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Ambient Acoustics as Indicator of Environmental Change in the Beaufort Sea: Experiments & Methods for Analysis

Rui Chen, Ph.D., 2021
Henrik Schmidt, Advisor
The Arctic Ocean is a vital component of Earth’s climate system experiencing dramatic environmental changes. These changes are reflected in its underwater ambient soundscape as its origin and propagation are primarily dependent on properties of the ice cover and water column.

The first component of this work examines the effect on ambient noise characteristics due to changes to the Beaufort Sea sound speed profile (SSP) and ice cover. Hypothesized shifts to the ambient soundscape and surface noise generation are verified by comparing measured noise data during two experiments to modeled results.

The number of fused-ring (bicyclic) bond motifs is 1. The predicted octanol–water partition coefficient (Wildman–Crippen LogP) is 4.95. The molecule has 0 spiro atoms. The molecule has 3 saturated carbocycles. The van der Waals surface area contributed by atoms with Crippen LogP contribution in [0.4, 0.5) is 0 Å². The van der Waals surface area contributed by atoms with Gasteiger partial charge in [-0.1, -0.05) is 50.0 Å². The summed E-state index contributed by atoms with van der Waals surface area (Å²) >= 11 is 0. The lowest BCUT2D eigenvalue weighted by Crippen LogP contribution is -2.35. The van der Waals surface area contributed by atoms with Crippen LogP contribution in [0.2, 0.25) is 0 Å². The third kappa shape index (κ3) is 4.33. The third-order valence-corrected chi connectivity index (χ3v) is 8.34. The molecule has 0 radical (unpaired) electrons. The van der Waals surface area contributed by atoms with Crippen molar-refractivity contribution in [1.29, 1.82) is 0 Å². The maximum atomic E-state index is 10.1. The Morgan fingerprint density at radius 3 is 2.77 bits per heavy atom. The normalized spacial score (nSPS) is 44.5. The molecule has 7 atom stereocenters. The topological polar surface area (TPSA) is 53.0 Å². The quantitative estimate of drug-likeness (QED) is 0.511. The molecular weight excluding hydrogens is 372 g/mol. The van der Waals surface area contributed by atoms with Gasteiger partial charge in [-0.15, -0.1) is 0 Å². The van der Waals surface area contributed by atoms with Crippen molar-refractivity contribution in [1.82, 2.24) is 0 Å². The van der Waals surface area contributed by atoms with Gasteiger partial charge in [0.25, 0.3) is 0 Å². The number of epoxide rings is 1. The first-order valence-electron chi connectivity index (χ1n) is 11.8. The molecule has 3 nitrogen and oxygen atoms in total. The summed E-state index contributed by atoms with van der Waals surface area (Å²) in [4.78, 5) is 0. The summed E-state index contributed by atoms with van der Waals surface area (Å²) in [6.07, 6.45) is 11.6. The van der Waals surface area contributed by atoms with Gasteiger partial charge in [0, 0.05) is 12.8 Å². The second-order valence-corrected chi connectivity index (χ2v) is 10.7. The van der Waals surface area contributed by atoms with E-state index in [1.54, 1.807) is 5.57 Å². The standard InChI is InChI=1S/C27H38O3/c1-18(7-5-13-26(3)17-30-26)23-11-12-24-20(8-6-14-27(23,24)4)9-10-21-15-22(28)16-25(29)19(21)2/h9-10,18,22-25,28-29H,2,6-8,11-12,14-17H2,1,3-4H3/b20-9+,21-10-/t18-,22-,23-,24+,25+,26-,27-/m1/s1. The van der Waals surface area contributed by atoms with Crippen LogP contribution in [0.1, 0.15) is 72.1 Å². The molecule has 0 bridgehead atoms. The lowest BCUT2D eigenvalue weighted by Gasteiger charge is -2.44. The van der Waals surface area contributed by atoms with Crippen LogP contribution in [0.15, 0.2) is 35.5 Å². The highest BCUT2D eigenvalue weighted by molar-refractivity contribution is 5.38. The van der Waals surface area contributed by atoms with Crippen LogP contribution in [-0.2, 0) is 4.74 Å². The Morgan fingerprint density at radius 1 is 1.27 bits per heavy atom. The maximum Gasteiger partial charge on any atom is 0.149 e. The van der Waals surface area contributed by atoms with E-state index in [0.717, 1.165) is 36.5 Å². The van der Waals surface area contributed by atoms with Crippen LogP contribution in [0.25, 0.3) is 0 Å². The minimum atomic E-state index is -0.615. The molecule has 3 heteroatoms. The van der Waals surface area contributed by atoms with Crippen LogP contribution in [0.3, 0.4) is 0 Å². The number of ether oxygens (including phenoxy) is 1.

Motivated by our data analyses, the second component presents several tools to facilitate ambient noise characterization and generation monitoring. One is a convolutional neural network approach to noise range estimation. Its robustness to SSP and bottom depth mismatch is compared with conventional matched field processing. Another tool is a frequency domain, transient event detection algorithm to identify and categorize noise transients in data spectrograms. The spectral content retained by this method enables insight into the generation mechanism of the detected events by the ice cover. Lastly, we present the deployment of a seismo-acoustic system to localize transient events. The examination of this system’s performance prompts recommendations for future deployments.